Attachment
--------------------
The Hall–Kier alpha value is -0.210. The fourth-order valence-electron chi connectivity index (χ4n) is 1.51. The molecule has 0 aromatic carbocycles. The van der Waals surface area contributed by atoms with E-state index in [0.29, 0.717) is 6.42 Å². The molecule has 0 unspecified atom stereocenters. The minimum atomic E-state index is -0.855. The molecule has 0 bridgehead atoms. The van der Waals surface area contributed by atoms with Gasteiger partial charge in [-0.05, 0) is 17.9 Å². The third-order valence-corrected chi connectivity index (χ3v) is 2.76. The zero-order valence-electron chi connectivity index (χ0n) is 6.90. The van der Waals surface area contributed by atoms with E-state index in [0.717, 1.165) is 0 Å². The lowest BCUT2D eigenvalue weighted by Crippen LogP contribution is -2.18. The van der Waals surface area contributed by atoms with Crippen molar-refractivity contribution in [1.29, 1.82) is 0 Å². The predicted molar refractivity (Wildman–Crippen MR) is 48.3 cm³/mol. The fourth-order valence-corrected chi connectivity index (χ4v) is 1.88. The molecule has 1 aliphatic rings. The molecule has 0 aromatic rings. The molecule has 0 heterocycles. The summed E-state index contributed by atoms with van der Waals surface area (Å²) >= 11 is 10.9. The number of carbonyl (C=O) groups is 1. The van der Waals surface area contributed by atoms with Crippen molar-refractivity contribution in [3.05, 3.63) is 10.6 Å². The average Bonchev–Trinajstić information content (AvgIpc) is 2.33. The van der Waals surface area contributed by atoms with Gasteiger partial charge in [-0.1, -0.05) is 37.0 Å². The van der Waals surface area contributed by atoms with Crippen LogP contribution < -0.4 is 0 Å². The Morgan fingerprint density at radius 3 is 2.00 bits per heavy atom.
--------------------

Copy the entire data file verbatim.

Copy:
The Hall–Kier alpha value is -0.210. The fourth-order valence-electron chi connectivity index (χ4n) is 1.51. The molecule has 0 aromatic carbocycles. The van der Waals surface area contributed by atoms with E-state index in [0.29, 0.717) is 6.42 Å². The molecule has 0 unspecified atom stereocenters. The minimum atomic E-state index is -0.855. The molecule has 0 bridgehead atoms. The van der Waals surface area contributed by atoms with Gasteiger partial charge in [-0.05, 0) is 17.9 Å². The third-order valence-corrected chi connectivity index (χ3v) is 2.76. The zero-order valence-electron chi connectivity index (χ0n) is 6.90. The van der Waals surface area contributed by atoms with E-state index in [0.717, 1.165) is 0 Å². The lowest BCUT2D eigenvalue weighted by Crippen LogP contribution is -2.18. The van der Waals surface area contributed by atoms with Crippen molar-refractivity contribution in [1.29, 1.82) is 0 Å². The predicted molar refractivity (Wildman–Crippen MR) is 48.3 cm³/mol. The fourth-order valence-corrected chi connectivity index (χ4v) is 1.88. The molecule has 1 aliphatic rings. The molecule has 0 aromatic rings. The molecule has 0 heterocycles. The summed E-state index contributed by atoms with van der Waals surface area (Å²) >= 11 is 10.9. The number of carbonyl (C=O) groups is 1. The van der Waals surface area contributed by atoms with Crippen molar-refractivity contribution in [3.05, 3.63) is 10.6 Å². The average Bonchev–Trinajstić information content (AvgIpc) is 2.33. The van der Waals surface area contributed by atoms with Gasteiger partial charge in [-0.1, -0.05) is 37.0 Å². The van der Waals surface area contributed by atoms with Crippen LogP contribution < -0.4 is 0 Å². The Morgan fingerprint density at radius 3 is 2.00 bits per heavy atom.